Blurred Lines

I’ve always wondered why I never had that special relationship with any of my grandparents. Both of my mother’s parents are still alive while my father’s mother stands widowed. None of the three speak English particularly well and it is a constant struggle to communicate with each other. Is that it? Is that the sole reason I’ve never had that beautiful relationship so many of my close friends and other family members have with their grandparents? I honestly envy my friends with every fiber of my being when they tell me about their experiences with their grandparents. Is it my fault for not learning their native language? Is it theirs for not adapting to the circumstances? 
As a proud Puerto-Rican living here in the Bronx, I have to admit that many of the said stigmas are true. Puerto-Ricans, especially those living in the Bronx, rarely know Spanish or are drastically disconnected from their heritage. I’ve been blessed to grow up around a plethora of different cultures which has ultimately helped me become the person I am today; a cultivated product of my environment. However, I was still heavily immersed in this Borinquen culture and have witnessed many of my fellow relatives experience the same struggle. My siblings are in the same boat with me although they can speak the language far better than I can. Have you ever watched those spoof videos where a popular conspiracy theorist attempts to portray a specific artist as demonic or satanic by playing one of their records in reverse and it sounds completely ludicrous? Well, that’s what my Spanish sounds like.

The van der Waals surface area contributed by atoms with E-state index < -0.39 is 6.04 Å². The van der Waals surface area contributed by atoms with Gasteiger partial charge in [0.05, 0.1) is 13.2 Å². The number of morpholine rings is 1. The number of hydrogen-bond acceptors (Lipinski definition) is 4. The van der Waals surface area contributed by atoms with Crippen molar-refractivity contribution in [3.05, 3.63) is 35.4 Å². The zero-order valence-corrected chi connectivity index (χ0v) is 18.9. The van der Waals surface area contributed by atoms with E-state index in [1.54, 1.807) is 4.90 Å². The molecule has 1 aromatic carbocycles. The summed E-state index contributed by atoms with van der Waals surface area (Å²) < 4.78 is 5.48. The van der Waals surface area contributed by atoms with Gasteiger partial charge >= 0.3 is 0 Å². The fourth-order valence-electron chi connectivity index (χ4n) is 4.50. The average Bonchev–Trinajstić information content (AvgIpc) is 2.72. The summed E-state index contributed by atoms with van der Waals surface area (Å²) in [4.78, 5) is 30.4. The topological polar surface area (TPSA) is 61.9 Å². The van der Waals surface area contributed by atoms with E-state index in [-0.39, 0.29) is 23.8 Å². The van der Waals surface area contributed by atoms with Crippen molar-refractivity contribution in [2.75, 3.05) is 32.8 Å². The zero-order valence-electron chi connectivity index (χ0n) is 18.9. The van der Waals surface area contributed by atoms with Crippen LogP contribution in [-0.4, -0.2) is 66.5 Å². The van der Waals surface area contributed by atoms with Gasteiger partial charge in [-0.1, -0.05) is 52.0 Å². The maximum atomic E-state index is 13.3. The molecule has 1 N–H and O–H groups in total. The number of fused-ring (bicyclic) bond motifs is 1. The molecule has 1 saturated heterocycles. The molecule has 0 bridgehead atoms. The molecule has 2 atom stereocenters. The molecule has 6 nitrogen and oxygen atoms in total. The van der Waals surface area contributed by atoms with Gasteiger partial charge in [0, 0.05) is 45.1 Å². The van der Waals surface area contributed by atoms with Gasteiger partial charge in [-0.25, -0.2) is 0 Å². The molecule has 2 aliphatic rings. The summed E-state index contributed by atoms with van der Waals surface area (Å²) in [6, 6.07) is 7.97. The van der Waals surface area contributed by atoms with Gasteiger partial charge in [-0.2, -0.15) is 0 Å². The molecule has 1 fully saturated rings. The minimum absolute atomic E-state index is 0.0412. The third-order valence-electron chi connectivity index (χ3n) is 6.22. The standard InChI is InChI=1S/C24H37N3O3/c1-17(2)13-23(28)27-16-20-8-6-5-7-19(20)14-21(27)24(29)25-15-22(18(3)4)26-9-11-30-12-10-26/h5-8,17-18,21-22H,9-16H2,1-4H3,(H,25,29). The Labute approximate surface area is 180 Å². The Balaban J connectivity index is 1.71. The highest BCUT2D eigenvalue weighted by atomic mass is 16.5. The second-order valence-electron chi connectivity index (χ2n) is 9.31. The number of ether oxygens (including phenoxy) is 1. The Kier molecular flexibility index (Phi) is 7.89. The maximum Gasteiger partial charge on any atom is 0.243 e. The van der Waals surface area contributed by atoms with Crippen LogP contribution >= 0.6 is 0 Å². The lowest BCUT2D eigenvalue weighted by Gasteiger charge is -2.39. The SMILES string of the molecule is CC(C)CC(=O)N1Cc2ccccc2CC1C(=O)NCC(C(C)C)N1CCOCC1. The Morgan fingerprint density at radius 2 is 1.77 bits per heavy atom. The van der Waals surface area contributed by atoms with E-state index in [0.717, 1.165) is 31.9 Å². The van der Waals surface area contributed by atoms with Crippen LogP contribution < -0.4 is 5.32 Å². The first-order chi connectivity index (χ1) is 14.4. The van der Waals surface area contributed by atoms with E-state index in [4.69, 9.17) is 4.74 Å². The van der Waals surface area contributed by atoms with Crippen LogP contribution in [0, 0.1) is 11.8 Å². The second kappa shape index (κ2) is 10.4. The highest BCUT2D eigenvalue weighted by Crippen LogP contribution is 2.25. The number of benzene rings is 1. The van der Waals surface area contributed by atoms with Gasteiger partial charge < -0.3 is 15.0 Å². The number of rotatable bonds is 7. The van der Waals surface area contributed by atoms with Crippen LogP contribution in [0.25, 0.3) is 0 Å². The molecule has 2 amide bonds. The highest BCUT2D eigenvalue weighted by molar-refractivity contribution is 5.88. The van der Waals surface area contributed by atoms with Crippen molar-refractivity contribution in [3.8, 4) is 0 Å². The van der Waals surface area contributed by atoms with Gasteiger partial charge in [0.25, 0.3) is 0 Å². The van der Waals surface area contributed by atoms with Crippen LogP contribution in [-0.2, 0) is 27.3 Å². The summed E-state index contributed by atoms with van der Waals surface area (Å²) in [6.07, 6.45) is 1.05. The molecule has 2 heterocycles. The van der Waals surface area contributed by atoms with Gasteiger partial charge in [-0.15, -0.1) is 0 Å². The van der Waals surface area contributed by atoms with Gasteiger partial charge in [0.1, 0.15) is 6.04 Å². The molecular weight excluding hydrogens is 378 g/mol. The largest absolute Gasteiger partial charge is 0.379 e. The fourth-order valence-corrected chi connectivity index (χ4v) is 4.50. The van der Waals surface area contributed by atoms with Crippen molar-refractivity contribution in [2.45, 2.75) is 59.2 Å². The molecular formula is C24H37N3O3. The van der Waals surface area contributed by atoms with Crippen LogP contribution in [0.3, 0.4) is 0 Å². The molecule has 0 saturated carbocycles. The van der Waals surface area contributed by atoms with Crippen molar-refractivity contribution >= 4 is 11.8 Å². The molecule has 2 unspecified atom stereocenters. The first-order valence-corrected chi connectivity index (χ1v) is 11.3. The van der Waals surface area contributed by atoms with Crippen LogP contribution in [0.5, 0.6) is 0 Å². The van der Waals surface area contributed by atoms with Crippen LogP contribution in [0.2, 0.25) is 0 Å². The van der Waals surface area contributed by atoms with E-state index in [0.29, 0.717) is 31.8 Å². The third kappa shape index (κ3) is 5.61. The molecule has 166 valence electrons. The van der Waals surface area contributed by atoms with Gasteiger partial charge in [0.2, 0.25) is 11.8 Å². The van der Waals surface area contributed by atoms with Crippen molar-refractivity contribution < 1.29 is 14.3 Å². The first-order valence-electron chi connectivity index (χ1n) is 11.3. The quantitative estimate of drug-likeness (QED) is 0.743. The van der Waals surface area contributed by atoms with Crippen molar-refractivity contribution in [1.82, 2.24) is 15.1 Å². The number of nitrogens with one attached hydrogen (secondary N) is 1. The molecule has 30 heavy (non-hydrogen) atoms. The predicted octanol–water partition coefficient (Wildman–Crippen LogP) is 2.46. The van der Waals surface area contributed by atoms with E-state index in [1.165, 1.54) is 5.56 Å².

There is still some form of botched communication between us though. Between what little words I am familiar with and what little English they’ve picked up while living here in the states, we manage to faintly understand each other, but this will never suffice for me. I want to understand who they are and every little detail about them. Granted, my parents have shared with me a fair and thorough history of how they migrated here to New York City from Puerto-Rico along with tales of their childhood which helps me paint a hazy image of our lineage. This is still not enough for me to analyze them completely.
So what is the solution? I certainly can’t ask them to learn the English language this late in their lives. I have tried on numerous occasions to learn Spanish and it somehow falls on deaf ears every time. There must be an alternative medium for us to use to communicate with each other. Perhaps I can start to apply my artistic skill-set to some sort of canvas where my words will then become visuals for them and vice versa. I am aware of Google Translate’s efficiency and that there are applications out there to help people with these same exact problems. 
However, this form of communication is all far too synthetic for me. Yes, it is indeed helpful for those who need it for business related purposes or as a support when travelling, but it simply cannot replace or duplicate that authentic feeling of conversing with a grandparent in their native language. I may come off as snobbish or indecisive, but my intentions are pure and I’m genuinely hopeful. One day we’ll bridge this gap and finally meet each other; I just pray that day isn’t belated.


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